I didn't see anything on Fox from mid-2006 through mid-2009; for better or worse, it's not carried in China. (The English TV news channels you can get there are BBC, CNN International, CNBC, sometimes Bloomberg.) I have seen it since coming back this summer. And in a way, I realize that I had been seeing it all along: except for more modern production values, it's the closest thing America offers to what it's like to be exposed to the Chinese government's 24/7 internal propaganda machine. When I saw the clip below from Media Matters, as highlighted by Andrew Sullivan, I thought: make it a little more boring, put it in Mandarin, and substitute "splittists" etc for the people Fox is talking about (maybe the Dalai Lama in place of Van Jones), and I could be right back in Beijing.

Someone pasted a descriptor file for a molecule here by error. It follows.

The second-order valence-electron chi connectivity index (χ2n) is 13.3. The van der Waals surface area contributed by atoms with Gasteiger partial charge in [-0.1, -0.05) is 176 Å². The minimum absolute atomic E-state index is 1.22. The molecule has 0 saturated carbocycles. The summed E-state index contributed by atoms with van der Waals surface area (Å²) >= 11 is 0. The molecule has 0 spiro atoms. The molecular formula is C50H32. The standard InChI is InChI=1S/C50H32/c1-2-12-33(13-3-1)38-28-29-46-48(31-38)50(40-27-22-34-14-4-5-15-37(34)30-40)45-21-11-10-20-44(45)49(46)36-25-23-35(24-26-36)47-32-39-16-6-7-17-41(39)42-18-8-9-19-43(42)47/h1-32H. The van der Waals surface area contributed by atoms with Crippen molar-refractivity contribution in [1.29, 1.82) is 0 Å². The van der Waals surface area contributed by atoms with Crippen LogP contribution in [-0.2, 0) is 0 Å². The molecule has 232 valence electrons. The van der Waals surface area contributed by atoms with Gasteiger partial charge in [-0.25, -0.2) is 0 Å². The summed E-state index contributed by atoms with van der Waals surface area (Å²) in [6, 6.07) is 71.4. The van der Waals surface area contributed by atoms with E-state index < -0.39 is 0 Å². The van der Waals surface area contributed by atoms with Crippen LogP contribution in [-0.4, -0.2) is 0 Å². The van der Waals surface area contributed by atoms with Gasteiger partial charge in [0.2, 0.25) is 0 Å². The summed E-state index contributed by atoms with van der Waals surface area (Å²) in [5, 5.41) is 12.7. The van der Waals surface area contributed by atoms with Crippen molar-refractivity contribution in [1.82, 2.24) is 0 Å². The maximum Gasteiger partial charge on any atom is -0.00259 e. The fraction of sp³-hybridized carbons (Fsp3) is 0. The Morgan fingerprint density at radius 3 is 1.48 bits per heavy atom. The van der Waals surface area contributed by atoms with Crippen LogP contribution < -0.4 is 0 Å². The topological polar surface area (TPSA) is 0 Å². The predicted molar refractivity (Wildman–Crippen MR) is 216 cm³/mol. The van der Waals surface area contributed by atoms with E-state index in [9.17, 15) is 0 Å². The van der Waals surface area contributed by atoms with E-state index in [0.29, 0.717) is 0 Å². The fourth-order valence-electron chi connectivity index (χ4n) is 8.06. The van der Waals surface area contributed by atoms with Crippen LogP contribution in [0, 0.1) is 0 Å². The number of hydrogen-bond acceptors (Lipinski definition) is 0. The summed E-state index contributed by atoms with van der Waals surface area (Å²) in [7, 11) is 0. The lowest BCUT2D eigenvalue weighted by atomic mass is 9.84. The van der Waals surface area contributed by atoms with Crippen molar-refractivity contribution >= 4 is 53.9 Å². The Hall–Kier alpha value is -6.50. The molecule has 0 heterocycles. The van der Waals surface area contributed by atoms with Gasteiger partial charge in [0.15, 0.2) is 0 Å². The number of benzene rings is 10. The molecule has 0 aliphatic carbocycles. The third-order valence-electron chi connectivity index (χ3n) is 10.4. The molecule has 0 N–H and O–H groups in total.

Are Maddow and Olbermann on MSNBC comparably relentless and "biased"? Of course they are. But no one pretends their shows are "real" news operations or are "fair and balanced." And certainly they have become what they are as a market and political response to Fox's success. Indeed, the general polarization and spectacle-mindedness of the news ecology in part is homage to what Fox has figured out as a business and political model. Any fair person also has to acknowledge the better production values Fox brought to TV news over the past decade: it's lively, it's fast, it's interesting, the women on screen (to a shocking degree, if you've been away) set a new standard in physical looks, the whole thing gets your attention.